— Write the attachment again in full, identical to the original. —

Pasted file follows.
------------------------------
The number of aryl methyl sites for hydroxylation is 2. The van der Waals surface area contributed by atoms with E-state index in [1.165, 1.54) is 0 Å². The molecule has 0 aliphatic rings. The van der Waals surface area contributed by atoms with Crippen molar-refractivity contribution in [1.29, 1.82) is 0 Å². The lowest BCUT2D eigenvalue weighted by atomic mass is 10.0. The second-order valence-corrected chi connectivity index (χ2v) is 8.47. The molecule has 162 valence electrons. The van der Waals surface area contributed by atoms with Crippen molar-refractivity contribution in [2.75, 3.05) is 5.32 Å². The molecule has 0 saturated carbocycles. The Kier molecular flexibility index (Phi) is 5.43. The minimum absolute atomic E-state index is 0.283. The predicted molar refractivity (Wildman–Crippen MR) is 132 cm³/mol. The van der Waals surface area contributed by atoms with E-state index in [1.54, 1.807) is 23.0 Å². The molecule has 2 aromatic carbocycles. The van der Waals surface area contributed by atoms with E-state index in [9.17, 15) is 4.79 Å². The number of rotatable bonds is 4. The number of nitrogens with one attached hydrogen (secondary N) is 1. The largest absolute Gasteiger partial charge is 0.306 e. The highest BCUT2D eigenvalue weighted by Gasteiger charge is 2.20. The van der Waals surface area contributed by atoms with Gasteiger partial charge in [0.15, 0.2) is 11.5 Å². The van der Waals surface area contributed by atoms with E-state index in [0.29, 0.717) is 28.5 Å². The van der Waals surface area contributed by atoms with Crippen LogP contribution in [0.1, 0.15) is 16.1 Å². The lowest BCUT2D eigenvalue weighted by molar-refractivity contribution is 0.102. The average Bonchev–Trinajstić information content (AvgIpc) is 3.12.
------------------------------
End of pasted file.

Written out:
The number of aryl methyl sites for hydroxylation is 2. The van der Waals surface area contributed by atoms with E-state index in [1.165, 1.54) is 0 Å². The molecule has 0 aliphatic rings. The van der Waals surface area contributed by atoms with Crippen molar-refractivity contribution in [1.29, 1.82) is 0 Å². The lowest BCUT2D eigenvalue weighted by atomic mass is 10.0. The second-order valence-corrected chi connectivity index (χ2v) is 8.47. The molecule has 162 valence electrons. The van der Waals surface area contributed by atoms with Crippen molar-refractivity contribution in [2.75, 3.05) is 5.32 Å². The molecule has 0 saturated carbocycles. The Kier molecular flexibility index (Phi) is 5.43. The minimum absolute atomic E-state index is 0.283. The predicted molar refractivity (Wildman–Crippen MR) is 132 cm³/mol. The van der Waals surface area contributed by atoms with E-state index in [1.54, 1.807) is 23.0 Å². The molecule has 2 aromatic carbocycles. The van der Waals surface area contributed by atoms with E-state index in [9.17, 15) is 4.79 Å². The number of rotatable bonds is 4. The number of nitrogens with one attached hydrogen (secondary N) is 1. The largest absolute Gasteiger partial charge is 0.306 e. The highest BCUT2D eigenvalue weighted by Gasteiger charge is 2.20. The van der Waals surface area contributed by atoms with Gasteiger partial charge in [0.15, 0.2) is 11.5 Å². The van der Waals surface area contributed by atoms with E-state index in [0.29, 0.717) is 28.5 Å². The van der Waals surface area contributed by atoms with Crippen LogP contribution in [0.1, 0.15) is 16.1 Å². The lowest BCUT2D eigenvalue weighted by molar-refractivity contribution is 0.102. The average Bonchev–Trinajstić information content (AvgIpc) is 3.12.